The Albuquerque Journal (online version
April 2, 2017
Review by D.S. Crafts
Spanish composer Enrique Granados lived through the end of the 19th century and
into the 20th. Today he is primarily known for his piano suite Goyescas and the
popular Spanish Dances, favorite works of guitarists. Last week after a week-long
series of lectures culminating in a final concert entitled The Granados Project,
Maxine Thévenot's[cq] group Polyphony: Voices of New Mexico presented
little known works by the composer as well as a revival of his Canto de las estellas
(The Song of the Stars). Much of the concert was strictly instrumental, but three
pieces highlighted the excellent voices of the choir.
The lion's share of the music went to pianist Douglas Riva[cq], the leading exponent
of the piano music of Granados. The echoey atmosphere of St. John's Cathedral
may not be an ideal acoustic environment for a solo piano, but Riva plays with
an elegant persuasiveness easily overcoming the drawbacks of the venue.
He began with Capricho Español, a bravura and convivial salon piece typical
of the period providing a nice vehicle for him to commence his lengthy section
of the program. Cuentos de la juventud (Scenes from Youth) consists of ten short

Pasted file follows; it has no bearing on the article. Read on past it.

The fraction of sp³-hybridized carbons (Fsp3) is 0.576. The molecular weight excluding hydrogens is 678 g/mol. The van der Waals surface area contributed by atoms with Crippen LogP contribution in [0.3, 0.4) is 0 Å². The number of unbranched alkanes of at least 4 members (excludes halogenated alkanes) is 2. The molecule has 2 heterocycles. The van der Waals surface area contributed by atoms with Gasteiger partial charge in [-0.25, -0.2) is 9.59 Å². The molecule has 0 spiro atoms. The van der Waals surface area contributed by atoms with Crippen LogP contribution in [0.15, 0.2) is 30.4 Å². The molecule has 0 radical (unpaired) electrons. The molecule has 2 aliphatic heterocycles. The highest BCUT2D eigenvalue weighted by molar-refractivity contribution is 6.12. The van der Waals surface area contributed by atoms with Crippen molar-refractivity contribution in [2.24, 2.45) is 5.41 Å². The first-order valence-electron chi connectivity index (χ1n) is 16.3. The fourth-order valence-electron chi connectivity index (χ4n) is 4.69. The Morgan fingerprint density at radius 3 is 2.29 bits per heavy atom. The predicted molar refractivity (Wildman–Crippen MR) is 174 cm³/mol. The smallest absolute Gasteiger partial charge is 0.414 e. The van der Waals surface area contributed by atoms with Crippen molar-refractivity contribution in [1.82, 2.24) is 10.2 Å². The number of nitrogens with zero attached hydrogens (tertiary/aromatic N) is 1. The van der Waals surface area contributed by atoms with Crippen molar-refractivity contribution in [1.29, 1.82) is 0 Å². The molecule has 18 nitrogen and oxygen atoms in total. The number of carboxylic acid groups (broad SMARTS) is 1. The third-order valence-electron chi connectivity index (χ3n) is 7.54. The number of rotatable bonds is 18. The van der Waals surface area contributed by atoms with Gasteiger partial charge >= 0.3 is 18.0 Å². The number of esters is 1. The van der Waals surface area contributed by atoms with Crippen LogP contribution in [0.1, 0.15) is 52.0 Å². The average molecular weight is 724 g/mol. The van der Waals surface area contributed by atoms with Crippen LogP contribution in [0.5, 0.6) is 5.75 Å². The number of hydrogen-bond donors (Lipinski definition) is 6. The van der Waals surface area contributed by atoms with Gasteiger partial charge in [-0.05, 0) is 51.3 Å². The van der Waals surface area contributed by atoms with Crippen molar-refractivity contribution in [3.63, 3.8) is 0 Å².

pieces influenced by the works of Robert Schumann of similar names and themes.
The work features generally bright harmonic colors with simple yet poignant melodies.
Esceneas romanticas (Romantic scenes) is in two short movements, a Mazurka, highly
reminiscent of Chopin, and a tender Epilogo. Violinist Michael Shu[cq] joined
Riva for Romanza, another short salon work.
Escenas religiosa (Religious scene) for piano, violin and organ (Edmund Connolly[cq]),
the least effective work on the program, proved quiet and austere until several
extremely loud organ notes which seemed to come out of nowhere.
Polyphony, accompanied by Connolly, sang the short but tunefull Salve Regina,
music hearkening back to the days of the Spanish Renaissance.
Polyphony and Connolly at the piano were joined by members of Las Cantantes and
oboist Kevin Vigneau for two songs of New Mexico composer John Donald Robb, the
haunting I am Very Old Tonight, and Tears, the text from a Chinese poem.
All hands were on deck for the primary work of the evening Canto de les estrelles.
Written in 1911 but never published, it was not revived until 2007 due to various
legal difficulties. Described as a poem for piano, organ and voices, Canto begins
with a long piano introduction before the women's choir enters with the words, “Oh,
infinite vastness and stillness of space!”
The work is steeped in late-Romantic chromaticism, in its last throes before
the modernism of the 20th century. Its harmonic progressions are highly reminiscent
of Cesar Franck. The text, written in response to the poetry of the German Heinrich
Heine, speaks from the point of view of the stars themselves. The line “...wild
delirium of love, whose fever we [the stars] can never know!” neatly summarizes
this ethereal work.